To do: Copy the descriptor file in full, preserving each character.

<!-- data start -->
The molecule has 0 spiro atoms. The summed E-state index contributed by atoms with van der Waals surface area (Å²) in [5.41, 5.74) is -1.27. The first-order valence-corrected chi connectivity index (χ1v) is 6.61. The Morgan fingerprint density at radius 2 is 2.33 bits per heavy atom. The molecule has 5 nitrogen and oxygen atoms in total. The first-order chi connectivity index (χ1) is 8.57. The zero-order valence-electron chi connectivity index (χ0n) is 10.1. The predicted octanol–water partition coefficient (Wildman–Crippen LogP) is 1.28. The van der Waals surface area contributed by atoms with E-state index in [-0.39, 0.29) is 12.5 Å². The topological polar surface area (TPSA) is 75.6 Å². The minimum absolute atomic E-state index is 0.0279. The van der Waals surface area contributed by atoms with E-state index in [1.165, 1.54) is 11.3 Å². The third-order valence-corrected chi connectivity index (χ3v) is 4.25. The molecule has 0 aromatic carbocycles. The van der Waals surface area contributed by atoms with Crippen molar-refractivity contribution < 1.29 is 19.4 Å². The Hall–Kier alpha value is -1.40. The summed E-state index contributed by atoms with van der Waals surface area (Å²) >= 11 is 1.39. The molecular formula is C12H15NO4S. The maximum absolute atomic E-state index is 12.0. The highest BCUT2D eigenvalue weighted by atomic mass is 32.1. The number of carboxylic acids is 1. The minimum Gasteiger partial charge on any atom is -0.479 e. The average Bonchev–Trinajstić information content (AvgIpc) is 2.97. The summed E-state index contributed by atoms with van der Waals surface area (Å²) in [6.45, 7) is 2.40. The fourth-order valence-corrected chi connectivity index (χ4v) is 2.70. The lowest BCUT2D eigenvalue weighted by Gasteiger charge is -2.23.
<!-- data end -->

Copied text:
The molecule has 0 spiro atoms. The summed E-state index contributed by atoms with van der Waals surface area (Å²) in [5.41, 5.74) is -1.27. The first-order valence-corrected chi connectivity index (χ1v) is 6.61. The Morgan fingerprint density at radius 2 is 2.33 bits per heavy atom. The molecule has 5 nitrogen and oxygen atoms in total. The first-order chi connectivity index (χ1) is 8.57. The zero-order valence-electron chi connectivity index (χ0n) is 10.1. The predicted octanol–water partition coefficient (Wildman–Crippen LogP) is 1.28. The van der Waals surface area contributed by atoms with E-state index in [-0.39, 0.29) is 12.5 Å². The topological polar surface area (TPSA) is 75.6 Å². The minimum absolute atomic E-state index is 0.0279. The van der Waals surface area contributed by atoms with E-state index in [1.165, 1.54) is 11.3 Å². The third-order valence-corrected chi connectivity index (χ3v) is 4.25. The molecule has 0 aromatic carbocycles. The van der Waals surface area contributed by atoms with Crippen molar-refractivity contribution < 1.29 is 19.4 Å². The Hall–Kier alpha value is -1.40. The summed E-state index contributed by atoms with van der Waals surface area (Å²) >= 11 is 1.39. The molecular formula is C12H15NO4S. The maximum absolute atomic E-state index is 12.0. The highest BCUT2D eigenvalue weighted by atomic mass is 32.1. The number of carboxylic acids is 1. The minimum Gasteiger partial charge on any atom is -0.479 e. The average Bonchev–Trinajstić information content (AvgIpc) is 2.97. The summed E-state index contributed by atoms with van der Waals surface area (Å²) in [6.45, 7) is 2.40. The fourth-order valence-corrected chi connectivity index (χ4v) is 2.70. The lowest BCUT2D eigenvalue weighted by Gasteiger charge is -2.23.